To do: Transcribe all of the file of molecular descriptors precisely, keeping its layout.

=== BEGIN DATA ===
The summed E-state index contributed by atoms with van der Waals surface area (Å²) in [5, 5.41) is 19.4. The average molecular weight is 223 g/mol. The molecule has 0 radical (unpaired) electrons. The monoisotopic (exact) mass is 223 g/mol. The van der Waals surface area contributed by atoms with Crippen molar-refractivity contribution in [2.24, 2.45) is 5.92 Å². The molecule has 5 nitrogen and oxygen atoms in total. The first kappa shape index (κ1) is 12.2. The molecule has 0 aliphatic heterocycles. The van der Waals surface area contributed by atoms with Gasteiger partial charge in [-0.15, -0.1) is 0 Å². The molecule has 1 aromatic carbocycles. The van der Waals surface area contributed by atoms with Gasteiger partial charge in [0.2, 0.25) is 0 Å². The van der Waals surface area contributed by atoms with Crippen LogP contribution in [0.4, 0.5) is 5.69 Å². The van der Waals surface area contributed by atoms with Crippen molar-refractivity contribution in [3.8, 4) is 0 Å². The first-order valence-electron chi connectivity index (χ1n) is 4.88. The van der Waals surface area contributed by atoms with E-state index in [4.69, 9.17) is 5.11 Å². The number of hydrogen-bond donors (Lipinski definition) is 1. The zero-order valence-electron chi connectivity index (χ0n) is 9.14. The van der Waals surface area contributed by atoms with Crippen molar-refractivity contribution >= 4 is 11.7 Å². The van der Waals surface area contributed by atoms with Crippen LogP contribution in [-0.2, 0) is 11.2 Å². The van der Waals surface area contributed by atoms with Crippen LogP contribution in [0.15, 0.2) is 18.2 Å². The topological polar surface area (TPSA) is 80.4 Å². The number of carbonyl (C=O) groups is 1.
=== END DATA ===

The summed E-state index contributed by atoms with van der Waals surface area (Å²) in [5, 5.41) is 19.4. The average molecular weight is 223 g/mol. The molecule has 0 radical (unpaired) electrons. The monoisotopic (exact) mass is 223 g/mol. The van der Waals surface area contributed by atoms with Crippen molar-refractivity contribution in [2.24, 2.45) is 5.92 Å². The molecule has 5 nitrogen and oxygen atoms in total. The first kappa shape index (κ1) is 12.2. The molecule has 0 aliphatic heterocycles. The van der Waals surface area contributed by atoms with Gasteiger partial charge in [-0.15, -0.1) is 0 Å². The molecule has 1 aromatic carbocycles. The van der Waals surface area contributed by atoms with Gasteiger partial charge in [0.2, 0.25) is 0 Å². The van der Waals surface area contributed by atoms with Crippen LogP contribution in [0.4, 0.5) is 5.69 Å². The van der Waals surface area contributed by atoms with Crippen molar-refractivity contribution in [3.8, 4) is 0 Å². The first-order valence-electron chi connectivity index (χ1n) is 4.88. The van der Waals surface area contributed by atoms with E-state index in [4.69, 9.17) is 5.11 Å². The number of hydrogen-bond donors (Lipinski definition) is 1. The zero-order valence-electron chi connectivity index (χ0n) is 9.14. The van der Waals surface area contributed by atoms with Crippen molar-refractivity contribution >= 4 is 11.7 Å². The van der Waals surface area contributed by atoms with Crippen LogP contribution in [-0.2, 0) is 11.2 Å². The van der Waals surface area contributed by atoms with Crippen LogP contribution in [0.15, 0.2) is 18.2 Å². The topological polar surface area (TPSA) is 80.4 Å². The number of carbonyl (C=O) groups is 1.